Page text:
Hello Jenny, so good to catch up. Love your home posts, although I have enjoyed the book posts. The photo is gorgeous, I miss not being involved with my Grandsons life. Your stitching of Psalm 23 is going to be so welcome, I can't wait, it's definitely one I will follow along with. Your garden work is going to be great eventually, I know all the prep work will be worth it. God bless and thank you for sharing your life and stitching. Regards Mandy xx

Anonymous said...

What a wonderful post! Your granddaughters are just gorgeous. I love the pictures of all your projects too! I smiled when I read about wanting be home to work on projects now that you own your own place. You are so encouraging. Your stitching is exquisite. Thank you so much for all you share.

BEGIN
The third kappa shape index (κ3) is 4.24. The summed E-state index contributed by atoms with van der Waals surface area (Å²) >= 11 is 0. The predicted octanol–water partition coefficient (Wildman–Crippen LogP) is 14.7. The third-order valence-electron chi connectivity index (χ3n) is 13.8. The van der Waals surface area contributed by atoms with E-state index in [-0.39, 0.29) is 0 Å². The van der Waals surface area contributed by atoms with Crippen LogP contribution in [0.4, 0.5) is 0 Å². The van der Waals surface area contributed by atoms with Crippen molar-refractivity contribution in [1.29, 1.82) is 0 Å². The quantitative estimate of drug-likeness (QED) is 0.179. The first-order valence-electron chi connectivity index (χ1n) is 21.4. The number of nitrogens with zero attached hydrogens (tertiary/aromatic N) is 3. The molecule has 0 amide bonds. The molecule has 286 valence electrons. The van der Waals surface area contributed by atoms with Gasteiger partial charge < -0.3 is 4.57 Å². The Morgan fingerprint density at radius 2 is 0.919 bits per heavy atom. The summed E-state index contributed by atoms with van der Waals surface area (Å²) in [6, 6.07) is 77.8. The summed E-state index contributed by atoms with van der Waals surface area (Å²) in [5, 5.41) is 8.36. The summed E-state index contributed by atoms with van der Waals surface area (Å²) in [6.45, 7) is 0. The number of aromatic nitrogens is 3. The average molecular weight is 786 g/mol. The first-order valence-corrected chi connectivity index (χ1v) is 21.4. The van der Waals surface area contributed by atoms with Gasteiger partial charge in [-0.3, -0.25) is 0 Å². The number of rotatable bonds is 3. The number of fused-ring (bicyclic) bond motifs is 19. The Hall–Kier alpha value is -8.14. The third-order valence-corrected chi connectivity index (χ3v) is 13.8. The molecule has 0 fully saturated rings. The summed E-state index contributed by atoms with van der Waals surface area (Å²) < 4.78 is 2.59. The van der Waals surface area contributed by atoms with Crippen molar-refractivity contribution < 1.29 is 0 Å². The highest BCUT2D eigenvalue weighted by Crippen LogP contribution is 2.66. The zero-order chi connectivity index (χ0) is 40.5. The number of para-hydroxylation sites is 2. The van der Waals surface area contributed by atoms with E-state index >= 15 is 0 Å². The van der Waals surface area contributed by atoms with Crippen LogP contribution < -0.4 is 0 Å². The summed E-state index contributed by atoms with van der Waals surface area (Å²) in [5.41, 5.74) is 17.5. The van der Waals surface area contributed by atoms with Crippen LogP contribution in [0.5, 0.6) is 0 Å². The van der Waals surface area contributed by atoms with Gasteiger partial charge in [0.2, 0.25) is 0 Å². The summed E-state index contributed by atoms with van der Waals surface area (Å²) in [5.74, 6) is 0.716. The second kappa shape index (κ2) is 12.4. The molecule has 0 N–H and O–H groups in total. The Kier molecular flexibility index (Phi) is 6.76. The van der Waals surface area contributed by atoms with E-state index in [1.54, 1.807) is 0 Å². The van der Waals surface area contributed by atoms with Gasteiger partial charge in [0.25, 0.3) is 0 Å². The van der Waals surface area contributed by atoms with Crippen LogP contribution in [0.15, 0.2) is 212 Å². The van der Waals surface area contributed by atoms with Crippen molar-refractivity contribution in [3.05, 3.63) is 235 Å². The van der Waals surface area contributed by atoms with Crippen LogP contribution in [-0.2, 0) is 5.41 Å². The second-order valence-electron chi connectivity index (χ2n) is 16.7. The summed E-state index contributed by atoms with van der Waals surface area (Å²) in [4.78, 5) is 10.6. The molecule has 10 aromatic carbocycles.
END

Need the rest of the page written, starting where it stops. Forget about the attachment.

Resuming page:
God Bless

Anonymous said...

What a lovely catch up. We have just cooked up the last of our red tomatoes for sauce and the green ones for chutney. It lovely to hear you doing this as it makes our simple lives a joyful celebration to be appreciative of what we have. Thank you xxx

KingsailK said...

Thanks Jenny,lovely to hear from you.Had a really bad chest infection,one night in hospital.Prayer+++,now so much betterxx

Winifred said...

That photo of Bossom & Cully May is gorgeous.
My your garden is huge, what a task for you both. We have clay soil too we gave in & just planted a lawn as we were both working full time & didn't have time for much gardening. Would have loved to have an allotment like my dad & granddad did. My memories of the smell of granddad's tomatoes in the greenhouse has stayed with me for nearly seventy years. You will have some gorgeous produce & how lovely to be able to just go & get it from the garden.